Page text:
Science of Business I
22 May 2018
A dinner and discussion about applying principles from evolution and ecology to seemingly intractable problems in business and politics.
An ecosystem is a community of species in a single habitat. Interdependencies within the ecosystem mean the fate of one species can have surprising effects on the ecosystem as a whole. In a similar way, interconnected firms make up an economic ecosystem, and many of the challenges facing it are analogous to those confronting the natural ecosystem. Examples include resilience in the face of unexpected events, the agility to handle sudden environmental change, and the risk of cascading failure leading to ecosystem collapse.
In this dinner at the London Institute, we discuss the application of biological principles to problems in business and the environment. National Academy of Sciences biologist Simon Levin talks about evolutionary strategies for tackling intractable challenges in climate change. Former Government Chief Scientific Adviser Sir John Beddington discusses lessons from ecology on mitigating risk in complex ecosystems. Shifting to current events, New York Times columnist and Pulitzer Prize winner Thomas Friedman discusses reinventing the political process using evolutionary principles.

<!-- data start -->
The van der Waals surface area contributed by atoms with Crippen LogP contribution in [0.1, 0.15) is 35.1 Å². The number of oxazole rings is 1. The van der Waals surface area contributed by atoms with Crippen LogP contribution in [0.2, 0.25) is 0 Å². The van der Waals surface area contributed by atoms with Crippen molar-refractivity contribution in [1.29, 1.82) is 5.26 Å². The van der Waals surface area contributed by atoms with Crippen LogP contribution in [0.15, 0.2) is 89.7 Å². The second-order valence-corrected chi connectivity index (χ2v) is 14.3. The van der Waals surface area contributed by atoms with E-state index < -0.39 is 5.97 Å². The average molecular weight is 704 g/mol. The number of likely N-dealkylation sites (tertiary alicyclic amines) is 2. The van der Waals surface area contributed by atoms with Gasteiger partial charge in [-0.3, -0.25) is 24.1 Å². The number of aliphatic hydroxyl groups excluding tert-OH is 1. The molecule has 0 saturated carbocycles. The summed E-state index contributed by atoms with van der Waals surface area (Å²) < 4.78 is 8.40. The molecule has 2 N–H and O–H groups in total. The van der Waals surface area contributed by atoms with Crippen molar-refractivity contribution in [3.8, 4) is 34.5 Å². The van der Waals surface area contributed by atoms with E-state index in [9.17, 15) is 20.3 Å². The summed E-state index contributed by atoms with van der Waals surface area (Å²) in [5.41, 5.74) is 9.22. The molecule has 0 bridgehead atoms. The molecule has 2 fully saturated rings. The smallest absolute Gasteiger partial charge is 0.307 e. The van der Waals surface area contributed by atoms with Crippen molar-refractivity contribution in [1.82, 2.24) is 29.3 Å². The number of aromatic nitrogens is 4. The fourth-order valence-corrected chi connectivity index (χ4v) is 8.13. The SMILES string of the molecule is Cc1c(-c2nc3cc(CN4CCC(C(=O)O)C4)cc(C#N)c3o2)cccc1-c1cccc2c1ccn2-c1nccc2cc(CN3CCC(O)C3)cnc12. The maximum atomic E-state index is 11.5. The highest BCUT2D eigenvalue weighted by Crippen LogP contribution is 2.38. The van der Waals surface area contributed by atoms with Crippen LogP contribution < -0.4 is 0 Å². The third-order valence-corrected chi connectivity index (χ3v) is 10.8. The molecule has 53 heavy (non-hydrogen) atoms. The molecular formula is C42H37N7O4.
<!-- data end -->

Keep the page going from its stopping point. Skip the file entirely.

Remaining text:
Business: Is it rocket science?
Business: Is it rocket science? is a series of dinners for business leaders, scientists and journalists to meet and discuss the science of business and the business of science. It is co-hosted by the London Institute, the BCG Henderson Institute and Princeton University.